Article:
The Middle East Showed Me a Window into America That I Did Not Wish to Look Through.
Some years ago, I had the opportunity to travel throughout most of Israel, and with a bit of deliberate violation of the strictures of my passport, some areas of Lebanon under Hezbollah control.
I was with an international group of military officers, not a US group, and so I travelled pretty much a different path than most American tourists.
I went through the myriad of checkpoints, wandered through Arab neighborhoods, spoke at length with Israelis and Palestinians.
Two dominant thoughts were embedded in my head as I left the region:
One, there are a lot of people throughout the region, of various ethnicities and persuasions, who just want to live their lives and be left alone. They may feel to one degree or another that many of their problems are caused by “others,” but for the most part, they are not really looking for a fight – they just felt trapped.
Two, the so-called leaders of these peoples had failed miserably and had trapped their people in endless conflict. Arafat had the chance to make a peace and bring his people into something resembling hope and normalcy. Instead, he left them to petty warlords and fanatics who will likely bleed them for generations more.
Israeli leaders since Perrin have increasingly been further tied down by the fragmented politics of modern Israel that makes any sort of political courage a suicide mission. None have chosen a path that could possibly lead to peace in anyone’s lifetime. The current government clearly has no interest in any such future.
I left thinking, “Where does this end? How does this get resolved? Will these people ever know peace and a promising future? None of them are leaving – they are stuck with each other. Break the cycle or damn your children to lives of danger and despair.”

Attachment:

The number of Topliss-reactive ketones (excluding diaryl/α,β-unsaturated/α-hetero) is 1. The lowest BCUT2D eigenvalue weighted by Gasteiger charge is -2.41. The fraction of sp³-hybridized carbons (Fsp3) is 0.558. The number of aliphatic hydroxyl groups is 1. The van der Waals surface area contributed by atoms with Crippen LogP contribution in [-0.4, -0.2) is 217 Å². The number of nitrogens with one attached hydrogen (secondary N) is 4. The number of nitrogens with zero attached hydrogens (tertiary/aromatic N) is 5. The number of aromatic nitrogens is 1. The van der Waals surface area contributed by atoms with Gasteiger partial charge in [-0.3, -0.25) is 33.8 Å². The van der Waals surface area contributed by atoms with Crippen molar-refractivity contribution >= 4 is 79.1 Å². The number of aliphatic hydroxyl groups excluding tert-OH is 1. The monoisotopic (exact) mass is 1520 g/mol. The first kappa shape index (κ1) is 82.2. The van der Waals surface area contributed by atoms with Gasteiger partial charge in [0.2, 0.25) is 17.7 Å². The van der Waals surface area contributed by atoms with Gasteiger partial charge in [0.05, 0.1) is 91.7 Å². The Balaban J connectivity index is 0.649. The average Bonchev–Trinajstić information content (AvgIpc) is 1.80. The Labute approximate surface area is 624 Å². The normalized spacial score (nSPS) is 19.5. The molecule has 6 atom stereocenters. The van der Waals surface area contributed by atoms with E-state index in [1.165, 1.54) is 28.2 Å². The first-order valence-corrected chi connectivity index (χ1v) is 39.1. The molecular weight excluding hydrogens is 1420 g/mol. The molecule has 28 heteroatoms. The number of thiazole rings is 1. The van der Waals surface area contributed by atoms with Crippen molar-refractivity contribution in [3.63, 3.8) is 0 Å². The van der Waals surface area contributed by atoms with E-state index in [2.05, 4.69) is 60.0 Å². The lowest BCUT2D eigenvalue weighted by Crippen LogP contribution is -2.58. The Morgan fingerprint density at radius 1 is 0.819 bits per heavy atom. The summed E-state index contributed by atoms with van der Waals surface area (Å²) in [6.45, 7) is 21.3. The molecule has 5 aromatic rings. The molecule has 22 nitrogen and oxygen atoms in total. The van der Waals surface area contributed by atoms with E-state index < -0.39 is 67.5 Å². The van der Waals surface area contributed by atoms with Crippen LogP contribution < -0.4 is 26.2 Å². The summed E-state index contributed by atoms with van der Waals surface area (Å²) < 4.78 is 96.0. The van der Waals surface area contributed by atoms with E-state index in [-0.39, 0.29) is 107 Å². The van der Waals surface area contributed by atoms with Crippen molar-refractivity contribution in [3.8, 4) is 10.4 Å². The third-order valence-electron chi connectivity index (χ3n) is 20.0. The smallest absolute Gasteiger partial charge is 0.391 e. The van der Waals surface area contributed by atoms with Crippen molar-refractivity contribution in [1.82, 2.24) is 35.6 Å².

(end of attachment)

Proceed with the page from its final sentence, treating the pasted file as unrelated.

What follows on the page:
Can We Think Differently and Work Together?
Then it seems I took a long nap, woke up in 2017 America, and found myself asking the same questions of my own country. In too many ways, the similarities are disturbingly similar. Reinforced by the dark side of social media and TV tuned to our particular political tribes, it seems we are at a time wherein the other side is not just wrong, but is morally depraved, without any hope of redemption or of working together on anything. Really? Is that where we choose to be for eternity?
The disagreements are real and so many of the fights are valid, but our readiness to write off anything or anyone that is liberal or conservative (or whatever conservative is in the Trump era) seems to me a formula for hopelessness, perpetual warfare, and complete reversals of national policy with every election. We can do better than this.
In some later posts, we will examine how we might start to build some bridges, as well as some barricades; I’m not advocating anyone disarm here, but we might find a little more honest and patient conversation might be useful.
This country was founded on the amazing concept that we could be quite different in so many ways yet could come together as Americans when we needed to do so.
That proposition is at risk.
I am interested in connecting those who think this is important enough to reach out – and defeating those who don’t.
What do you think, America?